From Brazil’s “crack-baby” epidemic to a mobile-phone app that is saving the lives of pregnant women in Cameroon, the entries that won the International Center for Journalists’ (ICFJ) 2015 Global Health Reporting Contest illuminate the complex challenges facing communities and health-care providers around the world.
More than 150 journalists submitted stories for the contest, which is sponsored by Johnson & Johnson. The six winners will participate in a 10-day study tour of the United States this fall. They will meet leading global health experts in Washington, D.C., Atlanta and New York. While in New York, they will be honored at an Awards Dinner featuring a discussion on emerging health issues. Each winner also will receive a $1,000 cash prize.
Maria Clara Vieira’s story, "A New Beginning for Children of Crack," shines a light on a growing problem in Brazil: the link between crack-cocaine addiction and an increase in the number of addicted children put up for adoption. Vieira is a reporter for Revista Crescer, the biggest parenting magazine in Brazil. Read her story in the original Portuguese here.
John Mbah Akuroh’s report, “An SMS Away”, introduces a mobile-phone app that pregnant women in distress use to alert health-care workers. The app allows them to send a text message to doctors and, at the same time, shows ambulance drivers the patient’s location on a map. Akuroh is a senior journalist at the Cameroon Radio Television (CRTV) and executive publisher of Timescape Magazine, a news-analysis publication.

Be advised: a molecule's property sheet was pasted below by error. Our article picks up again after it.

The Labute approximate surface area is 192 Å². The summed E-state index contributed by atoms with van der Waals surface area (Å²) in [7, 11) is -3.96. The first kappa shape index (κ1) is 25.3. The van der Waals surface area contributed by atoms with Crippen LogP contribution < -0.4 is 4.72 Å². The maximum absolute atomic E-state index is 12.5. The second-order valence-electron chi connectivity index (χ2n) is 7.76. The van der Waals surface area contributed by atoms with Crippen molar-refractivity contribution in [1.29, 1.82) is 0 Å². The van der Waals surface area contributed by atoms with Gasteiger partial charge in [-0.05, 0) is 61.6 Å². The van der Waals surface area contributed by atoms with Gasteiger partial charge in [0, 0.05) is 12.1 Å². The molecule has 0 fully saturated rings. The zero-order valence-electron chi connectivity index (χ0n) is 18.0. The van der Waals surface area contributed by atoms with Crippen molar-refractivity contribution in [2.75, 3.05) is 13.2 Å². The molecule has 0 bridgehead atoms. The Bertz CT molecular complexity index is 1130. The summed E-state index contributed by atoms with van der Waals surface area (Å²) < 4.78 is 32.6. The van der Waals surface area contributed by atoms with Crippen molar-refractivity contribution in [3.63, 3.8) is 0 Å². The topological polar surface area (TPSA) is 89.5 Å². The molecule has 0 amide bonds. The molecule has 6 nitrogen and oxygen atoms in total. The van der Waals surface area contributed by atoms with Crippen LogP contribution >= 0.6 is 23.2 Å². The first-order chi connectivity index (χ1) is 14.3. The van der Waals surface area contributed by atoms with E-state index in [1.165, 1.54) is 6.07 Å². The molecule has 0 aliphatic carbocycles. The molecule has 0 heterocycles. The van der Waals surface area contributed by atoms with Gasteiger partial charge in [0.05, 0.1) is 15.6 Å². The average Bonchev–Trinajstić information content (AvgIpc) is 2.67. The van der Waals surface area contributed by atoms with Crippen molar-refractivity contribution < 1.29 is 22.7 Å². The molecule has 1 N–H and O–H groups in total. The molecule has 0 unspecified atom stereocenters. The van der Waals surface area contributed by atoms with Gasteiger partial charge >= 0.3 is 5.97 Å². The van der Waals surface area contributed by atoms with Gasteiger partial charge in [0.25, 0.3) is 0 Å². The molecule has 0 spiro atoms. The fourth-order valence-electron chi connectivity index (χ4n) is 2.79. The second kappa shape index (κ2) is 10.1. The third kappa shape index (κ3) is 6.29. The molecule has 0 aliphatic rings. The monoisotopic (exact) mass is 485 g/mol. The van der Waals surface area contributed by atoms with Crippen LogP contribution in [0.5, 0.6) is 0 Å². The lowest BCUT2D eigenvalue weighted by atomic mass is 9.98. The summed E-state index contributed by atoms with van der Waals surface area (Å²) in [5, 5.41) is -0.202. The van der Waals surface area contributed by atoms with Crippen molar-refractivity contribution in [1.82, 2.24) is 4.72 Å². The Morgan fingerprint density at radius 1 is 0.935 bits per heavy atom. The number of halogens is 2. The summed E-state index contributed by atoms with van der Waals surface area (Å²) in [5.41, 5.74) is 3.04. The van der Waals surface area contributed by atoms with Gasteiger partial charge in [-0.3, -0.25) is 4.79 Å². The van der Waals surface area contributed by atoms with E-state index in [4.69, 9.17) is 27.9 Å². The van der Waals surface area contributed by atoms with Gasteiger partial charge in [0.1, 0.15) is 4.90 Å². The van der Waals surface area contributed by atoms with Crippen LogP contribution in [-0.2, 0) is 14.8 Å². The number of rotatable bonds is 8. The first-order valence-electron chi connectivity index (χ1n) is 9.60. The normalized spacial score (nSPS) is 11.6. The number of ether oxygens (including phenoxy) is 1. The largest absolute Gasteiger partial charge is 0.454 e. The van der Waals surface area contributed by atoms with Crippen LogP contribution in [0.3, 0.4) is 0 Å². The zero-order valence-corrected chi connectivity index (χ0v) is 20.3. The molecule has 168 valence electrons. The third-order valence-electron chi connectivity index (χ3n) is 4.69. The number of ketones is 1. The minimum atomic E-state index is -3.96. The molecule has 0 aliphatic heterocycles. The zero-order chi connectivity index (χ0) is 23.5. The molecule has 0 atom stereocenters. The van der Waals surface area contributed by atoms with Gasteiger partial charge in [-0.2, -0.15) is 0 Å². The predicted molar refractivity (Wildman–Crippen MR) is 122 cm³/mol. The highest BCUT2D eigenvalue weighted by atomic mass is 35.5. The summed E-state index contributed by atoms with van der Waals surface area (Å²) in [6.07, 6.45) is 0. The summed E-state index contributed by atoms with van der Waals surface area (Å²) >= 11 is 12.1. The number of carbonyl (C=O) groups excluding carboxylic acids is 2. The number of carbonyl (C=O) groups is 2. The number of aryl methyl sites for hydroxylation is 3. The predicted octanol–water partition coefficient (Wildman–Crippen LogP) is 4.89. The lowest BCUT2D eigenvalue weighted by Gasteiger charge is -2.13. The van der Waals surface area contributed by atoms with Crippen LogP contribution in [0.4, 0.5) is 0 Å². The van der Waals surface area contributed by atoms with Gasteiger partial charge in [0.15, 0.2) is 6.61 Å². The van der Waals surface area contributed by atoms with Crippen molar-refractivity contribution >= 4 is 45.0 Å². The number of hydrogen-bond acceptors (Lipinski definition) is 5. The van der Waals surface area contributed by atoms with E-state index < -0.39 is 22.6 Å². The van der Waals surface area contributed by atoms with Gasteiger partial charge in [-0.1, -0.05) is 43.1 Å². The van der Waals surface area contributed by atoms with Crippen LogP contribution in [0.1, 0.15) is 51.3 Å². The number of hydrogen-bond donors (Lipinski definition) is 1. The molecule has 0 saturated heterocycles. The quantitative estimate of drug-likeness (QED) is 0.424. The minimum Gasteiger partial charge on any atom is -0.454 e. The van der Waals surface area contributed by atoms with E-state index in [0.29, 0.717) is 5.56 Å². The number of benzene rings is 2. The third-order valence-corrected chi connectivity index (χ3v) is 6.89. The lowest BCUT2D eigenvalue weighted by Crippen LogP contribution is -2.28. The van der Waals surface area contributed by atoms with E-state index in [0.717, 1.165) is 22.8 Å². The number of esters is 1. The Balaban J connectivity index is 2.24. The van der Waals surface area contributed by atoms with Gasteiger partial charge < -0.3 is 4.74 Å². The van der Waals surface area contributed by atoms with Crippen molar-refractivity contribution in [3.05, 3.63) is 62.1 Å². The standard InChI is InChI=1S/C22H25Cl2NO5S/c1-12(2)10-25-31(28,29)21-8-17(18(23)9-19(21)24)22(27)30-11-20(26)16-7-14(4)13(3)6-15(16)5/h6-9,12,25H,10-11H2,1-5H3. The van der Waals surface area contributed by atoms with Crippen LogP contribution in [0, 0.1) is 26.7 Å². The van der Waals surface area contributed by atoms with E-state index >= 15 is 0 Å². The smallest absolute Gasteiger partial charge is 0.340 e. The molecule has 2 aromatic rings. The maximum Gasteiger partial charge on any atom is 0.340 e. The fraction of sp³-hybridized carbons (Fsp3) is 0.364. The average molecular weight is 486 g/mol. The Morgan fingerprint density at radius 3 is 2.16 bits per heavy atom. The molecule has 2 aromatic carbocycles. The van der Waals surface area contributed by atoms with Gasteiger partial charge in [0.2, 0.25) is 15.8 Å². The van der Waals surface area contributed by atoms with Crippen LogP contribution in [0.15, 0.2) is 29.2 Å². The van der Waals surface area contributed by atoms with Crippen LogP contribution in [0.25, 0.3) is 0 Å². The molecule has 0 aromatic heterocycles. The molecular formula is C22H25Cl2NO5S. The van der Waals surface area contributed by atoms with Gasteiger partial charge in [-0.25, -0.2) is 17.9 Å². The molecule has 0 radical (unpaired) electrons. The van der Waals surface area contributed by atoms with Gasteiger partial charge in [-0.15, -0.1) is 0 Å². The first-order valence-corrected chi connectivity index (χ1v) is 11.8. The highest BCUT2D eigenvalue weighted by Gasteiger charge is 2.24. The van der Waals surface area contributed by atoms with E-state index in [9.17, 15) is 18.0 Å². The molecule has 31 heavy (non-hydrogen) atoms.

Shengke Gao’s two-month investigation, "Lantigen Vaccine Scandal Exposed Management Loophole," focuses on an imported drug that was improperly given to children in China as a vaccine. He exposes a threat to public health and a health-care system compromised by corruption. Gao is a senior correspondent at Caijing, a leading investigative journal in China. Read the story in the original Chinese here.
Mini P. Thomas’ story, "The Cut and the Hurt," sheds light on the rarely discussed physical and emotional travails of women forced to undergo genital mutilation, a traditional practice among some Shia groups in both the Indian countryside and cities. Thomas is a senior correspondent for The Week, one of India’s leading general interest magazines.
Olga Efimkina’s story, "Awaiting a miracle: Teenagers are looking for foster family for themselves and their child," looks at two teenagers who found love and tried to build a family in a Russian orphanage – and then battled a system that tried to put their baby up for adoption. Efimkina has worked as a journalist for newspapers including Komsomolskaya Pravda-Smolensk and Argumenty i Facty. She recently joined the communications team of Investment Corporation of Smolensk Region. Read her original story in Russian for Аргументы и Факты-Смоленск here.
Maïmouna Gueye submitted a series of stories that focus on the high rate of teenage pregnancy in southern Senegal and among refugees in Dakar. Gueye describes conditions that make teens and pre-teens vulnerable to unprotected sex: extreme poverty, cultural acceptance of premarital childbirth, and the failure of adults to explain the consequences of early pregnancy. Gueye is editor-in-chief of the national Daily Le Soleil in Dakar, Senegal.